Why do we Sleep?
We sleep to repair and replenish our supplies. Every night we make chemicals like thyroid hormone, insulin, serotonin, dopamine, interferon. We make enough to last 16 hours then we run out, and we have to go to sleep to make more. We don’t grow a third arm during the night but we do actually re-make ourselves to look the same, every night. That means if we are not able to get into and stay in deep, paralyzed sleep every night our organs begin to fail. We get heart disease or liver disease, or kidney disease, or high blood pressure. Most authors attribute our widespread sleep problems to “not doing it right”; we “stay up too late”, we’re “too busy”. I disagree, I believe that sleep is completely involuntary, you can’t “do it wrong” if you don’t sleep normally there’s something wrong with you! This site exists to explain what happened to you and how to fix it! First, some basics about how doctors talk about sleep:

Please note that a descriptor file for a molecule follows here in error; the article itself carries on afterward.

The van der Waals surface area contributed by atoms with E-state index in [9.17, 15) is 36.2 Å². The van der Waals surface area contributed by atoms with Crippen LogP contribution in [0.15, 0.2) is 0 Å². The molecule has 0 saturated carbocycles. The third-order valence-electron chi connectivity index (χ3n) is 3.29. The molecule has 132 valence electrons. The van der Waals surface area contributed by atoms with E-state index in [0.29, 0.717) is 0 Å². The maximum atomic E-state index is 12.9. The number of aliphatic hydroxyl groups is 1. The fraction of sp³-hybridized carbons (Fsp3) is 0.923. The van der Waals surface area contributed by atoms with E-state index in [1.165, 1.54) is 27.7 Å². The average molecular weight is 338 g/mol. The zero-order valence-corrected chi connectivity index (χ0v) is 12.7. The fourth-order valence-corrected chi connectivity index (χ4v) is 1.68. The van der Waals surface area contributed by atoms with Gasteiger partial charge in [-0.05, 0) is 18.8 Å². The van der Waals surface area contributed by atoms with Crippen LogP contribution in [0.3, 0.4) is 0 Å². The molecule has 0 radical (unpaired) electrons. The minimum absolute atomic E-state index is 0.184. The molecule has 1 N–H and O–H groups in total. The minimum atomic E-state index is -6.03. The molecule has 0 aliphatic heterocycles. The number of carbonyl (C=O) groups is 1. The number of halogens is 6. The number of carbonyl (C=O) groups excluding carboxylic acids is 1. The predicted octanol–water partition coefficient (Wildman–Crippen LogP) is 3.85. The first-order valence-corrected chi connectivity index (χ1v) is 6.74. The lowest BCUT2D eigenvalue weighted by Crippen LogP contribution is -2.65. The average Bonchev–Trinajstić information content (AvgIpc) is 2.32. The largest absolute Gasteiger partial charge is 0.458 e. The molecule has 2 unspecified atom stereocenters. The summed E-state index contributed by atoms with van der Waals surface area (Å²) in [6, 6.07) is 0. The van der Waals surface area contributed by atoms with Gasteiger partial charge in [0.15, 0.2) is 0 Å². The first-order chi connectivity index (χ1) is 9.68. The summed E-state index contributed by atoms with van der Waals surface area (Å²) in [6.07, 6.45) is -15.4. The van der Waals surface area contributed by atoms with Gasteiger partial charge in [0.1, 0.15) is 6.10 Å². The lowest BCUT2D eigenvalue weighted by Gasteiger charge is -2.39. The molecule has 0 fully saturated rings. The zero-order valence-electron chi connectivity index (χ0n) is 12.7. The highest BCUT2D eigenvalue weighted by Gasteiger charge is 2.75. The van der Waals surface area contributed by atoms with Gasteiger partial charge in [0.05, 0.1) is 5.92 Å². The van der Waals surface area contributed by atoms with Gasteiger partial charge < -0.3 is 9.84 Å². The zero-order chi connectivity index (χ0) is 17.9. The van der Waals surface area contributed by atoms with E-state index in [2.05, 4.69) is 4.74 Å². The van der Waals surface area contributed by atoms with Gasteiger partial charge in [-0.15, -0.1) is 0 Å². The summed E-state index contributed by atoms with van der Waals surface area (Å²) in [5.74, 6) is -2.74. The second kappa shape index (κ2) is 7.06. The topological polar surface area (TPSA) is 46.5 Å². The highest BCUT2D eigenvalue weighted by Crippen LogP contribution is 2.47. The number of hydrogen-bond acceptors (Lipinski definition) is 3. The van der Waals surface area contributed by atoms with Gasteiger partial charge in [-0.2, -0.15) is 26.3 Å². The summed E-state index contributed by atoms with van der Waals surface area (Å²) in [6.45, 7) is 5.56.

Light Sleep and Deep Sleep
The first stage of sleep is Light Sleep, a “waiting phase” to be sure we “are in a safe place to get paralyzed”. Light sleep is still sleep but we are still moving about and wake easily. Light sleep is recorded on the hypnogram below as a horizontal line. REM sleep is in black, recorded at the top. Light sleep is drawn below REM but above Slow Wave sleep. There are two phases that we consider Deep Sleep; Slow Wave sleep depicted below as “Deep slow sleep”, and Rapid Eye Movement (REM) sleep. The major difference between light sleep and deep sleep is that in deep sleep we are paralyzed and performing the “work” of sleep. Children grow in slow wave sleep and probably, adults repair during slow wave sleep. Memory work is thought to happen in both REM sleep and slow wave sleep.